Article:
0
We're unable to sign you in at this time. Please try again in a few minutes.
Retry
We were able to sign you in, but your subscription(s) could not be found. Please try again in a few minutes.
Retry
There may be a problem with your account. Please contact the AMA Service Center to resolve this issue.
Contact the AMA Service Center:
Telephone: 1 (800) 262-2350 or 1 (312) 670-7827  *   Email: subscriptions@jamanetwork.com
Error Message ......
Case Reports |

ACUTE LUPUS ERYTHEMATOSUS

JULIAN M. LYON, M.D.
Am J Dis Child. 1933;45(3):572-583. doi:10.1001/archpedi.1933.01950160114012.
Text Size: A A A
Published online

The acute form of lupus erythematosus differs from the chronic form of the disease with its localized lesions of the face in that it presents dissemination of cutaneous lesions to other parts of the body, serious constitutional symptoms and a highly fatal prognosis. It was first recognized by Kaposi1 in 1872, and again described by Pernet2 in his "Thèse de Paris" in 1908. The reports of many acute cases since then show a tendency to consider the disease in this form more as a constitutional illness than as a disease primarily of the skin. Acute cases may develop in people who have, or who have not had, previous manifestation of the usual lupus erythematosus.

The illness is especially one of the second to fourth decades of life, but is sometimes seen in childhood. The acute cases, as Goeckerman3 said, seem to "masquerade" under the guise of other

Topics

Sign in

Create a free personal account to sign up for alerts, share articles, and more.

Purchase Options

• Buy this article
• Subscribe to the journal

First Page Preview

View Large
First page PDF preview

First Page Preview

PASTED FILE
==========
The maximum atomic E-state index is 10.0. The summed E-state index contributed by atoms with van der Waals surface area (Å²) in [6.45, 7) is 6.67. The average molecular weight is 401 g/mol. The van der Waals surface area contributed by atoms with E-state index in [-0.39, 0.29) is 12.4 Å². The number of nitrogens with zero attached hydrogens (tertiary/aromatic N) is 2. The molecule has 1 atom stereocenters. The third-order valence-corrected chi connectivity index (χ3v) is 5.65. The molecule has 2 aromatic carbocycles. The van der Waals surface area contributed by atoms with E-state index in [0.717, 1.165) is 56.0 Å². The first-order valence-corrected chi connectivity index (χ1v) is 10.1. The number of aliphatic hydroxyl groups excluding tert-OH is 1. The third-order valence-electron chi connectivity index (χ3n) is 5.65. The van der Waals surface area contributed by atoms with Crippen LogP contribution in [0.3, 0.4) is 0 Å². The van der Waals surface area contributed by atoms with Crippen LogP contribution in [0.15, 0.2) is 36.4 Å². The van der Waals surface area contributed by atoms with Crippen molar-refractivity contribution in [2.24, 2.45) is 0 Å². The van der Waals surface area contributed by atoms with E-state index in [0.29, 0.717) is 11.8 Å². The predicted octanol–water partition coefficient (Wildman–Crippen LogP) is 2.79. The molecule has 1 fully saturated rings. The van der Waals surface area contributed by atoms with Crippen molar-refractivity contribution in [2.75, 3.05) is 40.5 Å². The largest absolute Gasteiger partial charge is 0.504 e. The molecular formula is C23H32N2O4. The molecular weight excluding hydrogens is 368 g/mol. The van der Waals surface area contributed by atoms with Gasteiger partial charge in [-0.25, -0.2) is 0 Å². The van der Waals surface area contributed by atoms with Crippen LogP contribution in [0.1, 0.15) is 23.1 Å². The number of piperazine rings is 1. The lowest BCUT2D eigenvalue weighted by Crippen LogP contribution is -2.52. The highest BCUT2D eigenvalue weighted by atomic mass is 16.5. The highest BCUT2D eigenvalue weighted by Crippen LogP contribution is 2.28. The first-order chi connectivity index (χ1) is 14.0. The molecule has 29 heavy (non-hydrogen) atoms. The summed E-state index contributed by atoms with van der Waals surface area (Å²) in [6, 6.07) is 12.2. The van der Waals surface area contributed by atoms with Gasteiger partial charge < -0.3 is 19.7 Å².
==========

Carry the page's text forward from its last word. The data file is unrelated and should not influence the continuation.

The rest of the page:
View Large
First page PDF preview

Figures

Tables

References

Correspondence

CME
Also Meets CME requirements for:
Browse CME for all U.S. States
Accreditation Information
The American Medical Association is accredited by the Accreditation Council for Continuing Medical Education to provide continuing medical education for physicians. The AMA designates this journal-based CME activity for a maximum of 1 AMA PRA Category 1 CreditTM per course. Physicians should claim only the credit commensurate with the extent of their participation in the activity. Physicians who complete the CME course and score at least 80% correct on the quiz are eligible for AMA PRA Category 1 CreditTM.
Note: You must get at least of the answers correct to pass this quiz.
Please click the checkbox indicating that you have read the full article in order to submit your answers.
Your answers have been saved for later.
You have not filled in all the answers to complete this quiz
The following questions were not answered:
Sorry, you have unsuccessfully completed this CME quiz with a score of
The following questions were not answered correctly:
Commitment to Change (optional):
Indicate what change(s) you will implement in your practice, if any, based on this CME course.
Your quiz results:
The filled radio buttons indicate your responses. The preferred responses are highlighted
For CME Course: A Proposed Model for Initial Assessment and Management of Acute Heart Failure Syndromes
Indicate what changes(s) you will implement in your practice, if any, based on this CME course.
Submit a Comment

Multimedia

Some tools below are only available to our subscribers or users with an online account.

Sign in

Create a free personal account to sign up for alerts, share articles, and more.

Purchase Options

• Buy this article
• Subscribe to the journal

Related Content

Customize your page view by dragging & repositioning the boxes below.

Jobs
brightcove.createExperiences();